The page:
The two Fridays for Future activists Evelyn Acham from Uganda and Luisa Neubauer will meet with Christian Sewing, head of Deutsche Bank, for a discussion next Tuesday. As the Tagesspiegel learned from Fridays for Future, Sewing had offered a meeting after Neubauer had massively criticized the bank’s financing of fossil energy projects at the general meeting, in particular funds for the French energy group Totalenergies. Totalenergies is currently building the longest heated crude oil pipeline in the world and the corresponding oil production in Uganda with the EACOP.

The East African Crude Oil Pipeline is designed to transport oil from and around Lake Albert some 1445 kilometers to the port of Tanga in Tanzania. The Tagesspiegel spoke to people affected by the project in Uganda. The pipeline’s oil, most of which is destined for export, is produced in the famous Murchison Falls National Park, among other places. Totalenergies makes the biggest profit from the project.

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Neubauer had accused the Deutsche Bank boss of “Olympic greenwashing” because he was in favor of sustainability, but Deutsche Bank had given “loans worth $1.8 billion to Totalenergies” since 2015, one of the largest oil and gas companies gas companies worldwide, who is currently planning the opening of new oil and gas fields in more than 20 countries.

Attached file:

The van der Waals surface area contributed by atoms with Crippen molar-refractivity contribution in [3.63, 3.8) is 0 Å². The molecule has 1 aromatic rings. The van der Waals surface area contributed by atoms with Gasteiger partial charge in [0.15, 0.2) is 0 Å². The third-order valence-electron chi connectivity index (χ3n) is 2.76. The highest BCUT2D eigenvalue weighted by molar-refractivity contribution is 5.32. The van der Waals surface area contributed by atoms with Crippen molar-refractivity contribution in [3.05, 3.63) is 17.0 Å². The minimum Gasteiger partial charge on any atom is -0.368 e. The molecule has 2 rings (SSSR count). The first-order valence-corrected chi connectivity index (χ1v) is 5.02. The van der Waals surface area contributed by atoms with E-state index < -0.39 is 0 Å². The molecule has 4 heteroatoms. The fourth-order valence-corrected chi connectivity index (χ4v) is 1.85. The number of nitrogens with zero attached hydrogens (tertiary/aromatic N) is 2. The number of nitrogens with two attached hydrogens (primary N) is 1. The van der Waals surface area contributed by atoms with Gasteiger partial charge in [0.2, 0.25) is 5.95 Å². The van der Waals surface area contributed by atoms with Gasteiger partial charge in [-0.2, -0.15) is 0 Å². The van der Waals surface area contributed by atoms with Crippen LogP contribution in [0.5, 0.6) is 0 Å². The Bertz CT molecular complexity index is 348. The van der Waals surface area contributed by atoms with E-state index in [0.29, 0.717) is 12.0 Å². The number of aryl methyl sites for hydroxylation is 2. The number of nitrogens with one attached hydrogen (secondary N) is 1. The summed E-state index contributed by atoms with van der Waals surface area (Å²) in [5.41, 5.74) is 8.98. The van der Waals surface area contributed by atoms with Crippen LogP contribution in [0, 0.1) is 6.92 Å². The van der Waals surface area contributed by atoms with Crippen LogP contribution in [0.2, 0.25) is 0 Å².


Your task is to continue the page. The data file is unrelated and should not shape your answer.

Ugandan Evelyn Acham calls on Deutsche Bank to “immediately freeze all new financing that fuels environmental and climate destruction. This affects investments in companies that pursue activities that are not compatible with climate goals, such as Total.”

Luisa Neubauer announced: “We want to know whether Christian Sewing wants to get out of the fossil business in time to stop the worst climate catastrophes.” So far, the bank has hardly withdrawn from fossil projects.

In its current report, the Intergovernmental Panel on Climate Change stated that global annual CO2 emissions must fall by 2025 at the latest and be halved by 2030 if there is still a chance of limiting global warming to 1.5 degrees. The International Energy Agency declared more than a year ago that in order to achieve the Paris climate target, no new fossil energy sources should be developed.